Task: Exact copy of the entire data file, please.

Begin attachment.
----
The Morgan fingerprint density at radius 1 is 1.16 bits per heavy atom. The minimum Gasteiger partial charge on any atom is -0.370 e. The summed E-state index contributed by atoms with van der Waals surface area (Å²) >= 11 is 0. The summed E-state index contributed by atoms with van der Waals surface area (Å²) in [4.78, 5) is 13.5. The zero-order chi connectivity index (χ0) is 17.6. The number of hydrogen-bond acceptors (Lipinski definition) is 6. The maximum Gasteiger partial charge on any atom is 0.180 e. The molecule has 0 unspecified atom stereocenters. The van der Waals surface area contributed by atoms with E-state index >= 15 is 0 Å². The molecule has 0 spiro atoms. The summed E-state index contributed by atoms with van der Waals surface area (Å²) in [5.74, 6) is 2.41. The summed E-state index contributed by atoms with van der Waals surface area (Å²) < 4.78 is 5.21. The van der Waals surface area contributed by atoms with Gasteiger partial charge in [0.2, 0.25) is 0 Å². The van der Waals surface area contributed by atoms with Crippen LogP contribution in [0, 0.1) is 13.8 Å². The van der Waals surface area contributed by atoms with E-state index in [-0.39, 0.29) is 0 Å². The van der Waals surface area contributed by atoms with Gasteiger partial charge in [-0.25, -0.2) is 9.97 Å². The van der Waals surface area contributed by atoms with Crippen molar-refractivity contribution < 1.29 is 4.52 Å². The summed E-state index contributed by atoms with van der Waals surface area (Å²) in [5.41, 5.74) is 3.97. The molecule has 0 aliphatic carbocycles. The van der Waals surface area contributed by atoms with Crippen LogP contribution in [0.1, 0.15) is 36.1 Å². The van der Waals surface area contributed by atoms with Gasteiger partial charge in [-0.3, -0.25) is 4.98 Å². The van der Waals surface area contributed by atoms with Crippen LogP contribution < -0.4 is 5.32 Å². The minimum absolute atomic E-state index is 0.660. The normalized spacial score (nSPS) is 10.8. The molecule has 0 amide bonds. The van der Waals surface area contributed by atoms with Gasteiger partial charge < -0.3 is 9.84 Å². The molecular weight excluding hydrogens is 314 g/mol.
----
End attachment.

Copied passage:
The Morgan fingerprint density at radius 1 is 1.16 bits per heavy atom. The minimum Gasteiger partial charge on any atom is -0.370 e. The summed E-state index contributed by atoms with van der Waals surface area (Å²) >= 11 is 0. The summed E-state index contributed by atoms with van der Waals surface area (Å²) in [4.78, 5) is 13.5. The zero-order chi connectivity index (χ0) is 17.6. The number of hydrogen-bond acceptors (Lipinski definition) is 6. The maximum Gasteiger partial charge on any atom is 0.180 e. The molecule has 0 unspecified atom stereocenters. The van der Waals surface area contributed by atoms with E-state index >= 15 is 0 Å². The molecule has 0 spiro atoms. The summed E-state index contributed by atoms with van der Waals surface area (Å²) in [5.74, 6) is 2.41. The summed E-state index contributed by atoms with van der Waals surface area (Å²) < 4.78 is 5.21. The van der Waals surface area contributed by atoms with Gasteiger partial charge in [0.2, 0.25) is 0 Å². The van der Waals surface area contributed by atoms with Crippen LogP contribution in [0, 0.1) is 13.8 Å². The van der Waals surface area contributed by atoms with E-state index in [-0.39, 0.29) is 0 Å². The van der Waals surface area contributed by atoms with Gasteiger partial charge in [-0.25, -0.2) is 9.97 Å². The van der Waals surface area contributed by atoms with Crippen molar-refractivity contribution < 1.29 is 4.52 Å². The summed E-state index contributed by atoms with van der Waals surface area (Å²) in [5.41, 5.74) is 3.97. The molecule has 0 aliphatic carbocycles. The van der Waals surface area contributed by atoms with Crippen LogP contribution in [0.1, 0.15) is 36.1 Å². The van der Waals surface area contributed by atoms with Gasteiger partial charge in [-0.3, -0.25) is 4.98 Å². The van der Waals surface area contributed by atoms with Crippen LogP contribution < -0.4 is 5.32 Å². The minimum absolute atomic E-state index is 0.660. The normalized spacial score (nSPS) is 10.8. The molecule has 0 amide bonds. The van der Waals surface area contributed by atoms with Gasteiger partial charge < -0.3 is 9.84 Å². The molecular weight excluding hydrogens is 314 g/mol.